You can read a lot about what they offer, and what they are still developing, here:

As an author you'd write a list of other people's books on a theme of your choice, and you get an advert for yours at the top. Readers wander through from list to list, finding more "books like this one". So you engage as a reader, with other readers, and once your list is up, that is it. No further input possible from you. (Except another list.) As in it is not like social media, you don't have to keep on putting in input.
 
The Shepherd site idea looks really good idea. It will be probably be okay until there are millions and millions of authors using it. I'm looking but I don't see where to make a list of books.
 
Shepherd sounds intriguing. As Robert says, it will probably work better before millions and millions of authors start using it, but for those who have books out now, or about to be out, it may turn out to be an excellent resource. As with most methods of promoting a book, timing is everything.
 
Apparently there are only 10,000 authors signed up so far. You contact them to get info on making your book list.
 
One of the many miserable things in that article is the idea that, to succeed on social media, an author must dress up as a "writer" and be seen doing cartoon author things. I am a dull, non-photogenic middle aged man whose idea of writing is typing at a laptop. It's like that Monty Python sketch where a crowd excitedly watches Thomas Hardy writing a novel: nothing happens. I remember a "writer" on instagram whose ridiculously micro-managed photos included pictures of her wandering around a forest in a nightie. Because that's what writers do. I find this strangely sad, as if to do a job you've got to turn yourself into a silly caricature.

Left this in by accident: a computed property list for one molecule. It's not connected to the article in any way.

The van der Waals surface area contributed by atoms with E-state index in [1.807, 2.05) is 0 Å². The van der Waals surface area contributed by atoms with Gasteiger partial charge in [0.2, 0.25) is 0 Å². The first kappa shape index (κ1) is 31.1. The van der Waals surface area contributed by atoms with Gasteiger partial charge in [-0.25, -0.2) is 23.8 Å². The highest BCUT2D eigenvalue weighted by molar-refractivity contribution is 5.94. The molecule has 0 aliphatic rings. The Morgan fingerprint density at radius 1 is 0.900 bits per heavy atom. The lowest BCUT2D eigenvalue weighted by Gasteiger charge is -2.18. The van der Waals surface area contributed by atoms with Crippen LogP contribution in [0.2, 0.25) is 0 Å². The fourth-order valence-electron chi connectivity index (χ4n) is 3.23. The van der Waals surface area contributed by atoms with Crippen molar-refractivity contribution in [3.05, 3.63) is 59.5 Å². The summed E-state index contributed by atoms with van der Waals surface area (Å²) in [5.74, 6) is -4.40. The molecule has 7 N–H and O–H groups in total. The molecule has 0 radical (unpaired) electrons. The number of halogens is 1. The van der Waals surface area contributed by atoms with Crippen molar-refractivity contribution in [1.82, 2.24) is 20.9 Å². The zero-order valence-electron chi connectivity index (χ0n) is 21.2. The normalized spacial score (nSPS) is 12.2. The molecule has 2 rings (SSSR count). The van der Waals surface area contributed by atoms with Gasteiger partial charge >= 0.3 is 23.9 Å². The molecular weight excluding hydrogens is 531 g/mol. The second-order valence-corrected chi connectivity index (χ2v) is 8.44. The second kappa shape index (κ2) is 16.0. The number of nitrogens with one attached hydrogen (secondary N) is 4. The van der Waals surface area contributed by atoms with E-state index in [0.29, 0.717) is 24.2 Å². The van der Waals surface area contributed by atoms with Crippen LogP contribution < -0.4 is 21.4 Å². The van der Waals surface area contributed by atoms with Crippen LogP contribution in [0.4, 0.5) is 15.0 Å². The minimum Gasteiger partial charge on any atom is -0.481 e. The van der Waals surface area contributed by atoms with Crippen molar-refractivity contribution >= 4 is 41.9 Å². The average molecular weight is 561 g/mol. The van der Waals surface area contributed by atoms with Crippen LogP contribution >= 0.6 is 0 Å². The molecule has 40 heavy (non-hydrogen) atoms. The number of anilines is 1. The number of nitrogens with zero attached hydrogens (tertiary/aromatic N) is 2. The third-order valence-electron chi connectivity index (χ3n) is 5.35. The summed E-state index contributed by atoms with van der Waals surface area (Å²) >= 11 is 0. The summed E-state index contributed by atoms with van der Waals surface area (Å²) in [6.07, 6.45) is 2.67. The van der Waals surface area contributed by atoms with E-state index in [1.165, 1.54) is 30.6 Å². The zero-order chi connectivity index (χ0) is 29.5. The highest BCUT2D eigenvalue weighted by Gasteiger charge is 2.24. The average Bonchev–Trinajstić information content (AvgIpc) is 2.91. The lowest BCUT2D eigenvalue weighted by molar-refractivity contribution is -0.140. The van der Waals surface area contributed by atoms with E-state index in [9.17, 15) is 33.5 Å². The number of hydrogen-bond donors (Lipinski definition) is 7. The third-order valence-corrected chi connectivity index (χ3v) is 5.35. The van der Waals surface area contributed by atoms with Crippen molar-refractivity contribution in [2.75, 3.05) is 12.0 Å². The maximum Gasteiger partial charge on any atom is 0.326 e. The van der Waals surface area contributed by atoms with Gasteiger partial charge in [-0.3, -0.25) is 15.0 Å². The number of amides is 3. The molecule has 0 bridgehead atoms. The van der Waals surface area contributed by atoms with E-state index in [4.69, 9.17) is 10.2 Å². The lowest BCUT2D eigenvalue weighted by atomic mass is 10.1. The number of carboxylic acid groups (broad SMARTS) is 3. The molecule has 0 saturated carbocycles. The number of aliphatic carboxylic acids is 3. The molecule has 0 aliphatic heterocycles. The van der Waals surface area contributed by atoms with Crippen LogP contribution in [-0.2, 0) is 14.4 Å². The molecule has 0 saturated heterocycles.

The Shepherd site is not keen on using social media. Their explanations for how the Shepherd site works are a condensed version of the original VOX article, "Everyone’s a sellout now."
 
I looked at Shepherd briefly and it looks interesting. I don't mean to rubbish it, but my main question would be how many readers - as opposed to writers - get to see it. I've seen a lot of "authors helping each other" groups that don't seem to reach a wider reading audience. However, that doesn't mean that Shepherd won't work. It sounds like a good idea.
 
That Vox site is not only begging for money but it tried to attack me with a malware. Clearly, things can't be working out for them financially!

Sure, if you advertise products on Instagram then you need to keep your account sharp, but as for those over-inflated Linked-In profiles (ever watched The Apprentice business plans episodes?) and the broken system of Book Reviews (does anyone really think that paying for them and begging relatives to give 5 stars means it is at all accurate?)
 
I remember a "writer" on instagram whose ridiculously micro-managed photos included pictures of her wandering around a forest in a nightie. Because that's what writers do. I find this strangely sad, as if to do a job you've got to turn yourself into a silly caricature.
But lest we be too judgmental, let's remember that writers are just as likely to number among them as many eccentric individuals as any other group of people.

Forty years or so ago, I can totally see myself wandering through a forest in the sort of long, flowing dress that some people might have identified as a nightgown. The only part of that image that doesn't fit, is that there wouldn't have been any photos, because I have always hated having my picture taken.

Which is unfortunate, in a way, because I was engaged in enough eccentric activities* to yield (had I permitted it) plenty of photos to brand myself now as a colorful personality, if that is what it takes to gain the attention of readers and sell books. But it wasn't a pose, and it had nothing to do with my fledgling hopes as a writer; it was just me being myself.